Climate-Change Skepticism and the Economic Impact of Climate-Change Research

This week, University World News includes two items on climate-change research.

The first is a summary of a news article that appeared in Science:

“The Australian government’s controversial move to host a think tank headed by noted global warming sceptic Bjørn Lomborg has unraveled-–for now. But Australia’s education minister has vowed to find a new home for the centre at a willing institution, writes Leigh Dayton for Science.

“Last month, the University of Western Australia, or UWA, in Perth announced plans to set up an Australian Consensus Centre, chaired by Lomborg, that would conduct policy research on overseas aid, Australian prosperity, agriculture and regional issues. UWA announced that the federal government would contribute roughly one-third of the Australian Consensus Centre’s operating costs. The rest of the budget would come from corporate sponsors and government grants.

“Scientists were outraged, especially when UWA revealed on 20 April that the government had already contributed A$4 million (US$3.3 million) to launch the think tank. Outrage grew after Fairfax Media newspapers revealed on 23 April that the push for the Australian Consensus Centre came from Prime Minister Tony Abbott, a Lomborg admirer who quoted the Danish researcher favourably in his 2009 book Battlelines. Lomborg now sits on a government-appointed panel advising Australia’s foreign aid programmes.”

So Australia is having the same sort of contentious political debates over climate change that we are having in the U.S., but in Australia, science seems to be winning at least some of the battles against corporate interests who benefit from climate-change denial.

The second article, “Universities Crucial in Fight against Climate Change,” has been written for University World News by Lidia Borrell-Damian. Here is the introductory section of the article:

“This year will be an important one for climate change policy in Europe and the world. In late February, the European Commission released a first communication on the ‘Energy Union’ – the ambitious project to make Europe a leader in sustainable energy technology and deployment of renewable energy sources.

“In December in Paris, world leaders will meet to discuss the future of the Kyoto Protocol in a highly anticipated COP21 summit whose outcomes might determine the global answer to tackling climate change for the coming years.

“But what role should universities play in the transition to a low-carbon, sustainable society?

“One role can be found in the research and innovation activities of academics and researchers who work on different aspects of the energy systems–-be it energy technology, economics, politics, environmental impacts of energy production and consumption or other issues.

“Universities have huge potential for research and innovation along the whole value chain. A 2009 study by the European University Association, or EUA, showed that at least 1,400 groups consisting of 20,000 people were working on energy research at 171 European universities.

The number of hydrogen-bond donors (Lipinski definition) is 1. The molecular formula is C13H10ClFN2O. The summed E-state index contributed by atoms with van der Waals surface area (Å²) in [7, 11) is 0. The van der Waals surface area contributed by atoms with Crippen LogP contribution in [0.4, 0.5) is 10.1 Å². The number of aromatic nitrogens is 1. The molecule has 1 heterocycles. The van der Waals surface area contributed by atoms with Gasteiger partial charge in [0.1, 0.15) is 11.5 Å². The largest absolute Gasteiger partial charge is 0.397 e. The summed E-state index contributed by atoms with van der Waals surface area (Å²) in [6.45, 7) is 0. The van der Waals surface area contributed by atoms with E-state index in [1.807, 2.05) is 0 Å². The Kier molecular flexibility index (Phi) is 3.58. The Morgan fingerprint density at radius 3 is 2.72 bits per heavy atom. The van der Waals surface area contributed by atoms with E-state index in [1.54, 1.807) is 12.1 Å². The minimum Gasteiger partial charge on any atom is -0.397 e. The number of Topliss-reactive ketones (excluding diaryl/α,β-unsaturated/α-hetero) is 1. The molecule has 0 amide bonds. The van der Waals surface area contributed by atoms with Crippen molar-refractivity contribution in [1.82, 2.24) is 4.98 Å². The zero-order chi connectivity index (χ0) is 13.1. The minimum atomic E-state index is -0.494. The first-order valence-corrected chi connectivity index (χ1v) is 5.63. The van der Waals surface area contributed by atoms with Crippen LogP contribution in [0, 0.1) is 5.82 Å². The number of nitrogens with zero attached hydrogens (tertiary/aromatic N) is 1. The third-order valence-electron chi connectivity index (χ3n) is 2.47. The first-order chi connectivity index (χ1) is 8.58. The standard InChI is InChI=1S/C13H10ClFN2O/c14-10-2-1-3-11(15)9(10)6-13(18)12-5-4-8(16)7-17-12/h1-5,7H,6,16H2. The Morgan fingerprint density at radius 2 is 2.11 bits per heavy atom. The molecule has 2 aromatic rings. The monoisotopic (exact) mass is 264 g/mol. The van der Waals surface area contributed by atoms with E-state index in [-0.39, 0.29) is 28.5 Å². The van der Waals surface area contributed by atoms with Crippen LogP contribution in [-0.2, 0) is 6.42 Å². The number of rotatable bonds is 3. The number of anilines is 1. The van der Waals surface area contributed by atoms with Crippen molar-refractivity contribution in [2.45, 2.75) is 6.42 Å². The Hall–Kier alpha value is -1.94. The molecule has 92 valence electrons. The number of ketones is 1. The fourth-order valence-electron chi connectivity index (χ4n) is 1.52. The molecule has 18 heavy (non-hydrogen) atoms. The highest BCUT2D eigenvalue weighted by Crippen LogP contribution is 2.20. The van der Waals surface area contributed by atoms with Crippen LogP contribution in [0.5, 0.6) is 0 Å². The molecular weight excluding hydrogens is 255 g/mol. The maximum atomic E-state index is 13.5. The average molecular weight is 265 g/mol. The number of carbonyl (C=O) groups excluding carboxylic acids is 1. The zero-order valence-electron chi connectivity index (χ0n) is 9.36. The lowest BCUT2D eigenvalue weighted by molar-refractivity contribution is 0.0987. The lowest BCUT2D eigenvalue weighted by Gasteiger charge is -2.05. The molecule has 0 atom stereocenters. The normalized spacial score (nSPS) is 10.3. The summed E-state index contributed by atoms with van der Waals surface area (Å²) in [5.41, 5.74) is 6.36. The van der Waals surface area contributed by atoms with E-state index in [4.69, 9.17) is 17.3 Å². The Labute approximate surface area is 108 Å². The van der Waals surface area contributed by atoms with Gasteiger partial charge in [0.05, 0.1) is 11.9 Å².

“Given the limited scope of the study, this is only the tip of the iceberg – and the EUA’s ongoing UNI-SET project will chart the university landscape in even more detail this year.

“In addition to research and innovation, there is more that universities are doing to tackle the ‘energy challenge’. Education and training of professionals is crucial for delivering the large-scale deployment of energy technology, managing and integrating smart energy grids, identifying new policies, business and financing models and engaging with the public.

“According to estimates-–see the Strategic Energy Technology (SET) Plan Roadmap on Education and Training-–the creation of a sustainable energy system will create several million green employment opportunities in the coming years across Europe, many of which will require the knowledge, skills and competencies which institutions of higher education can offer.”

This article implicitly highlights the cost to the U.S. economy of the disconnection between public policy and the research on climate change being conducted at our universities. We are, in effect, sacrificing a leading position on the next big economic driver in order to wring the largest possible short-term profits out of an economic driver that is becoming obsolete.

Imagine if, a century ago, the U.S. government had decided to protect railroad interests at the expense of the automobile industry. It would not have been difficult. The current network of roadways would not exist without the huge governmental investment required to move us from the Lincoln Highway to the Interstate Highway System. It would not have been difficult, but given the economic impact of the automobile industry, it would not have made much economic sense. And now, we have an opportunity to make policy decisions and public investments that make both economic and environmental sense.

Borrell-Damian’s complete article is available at:


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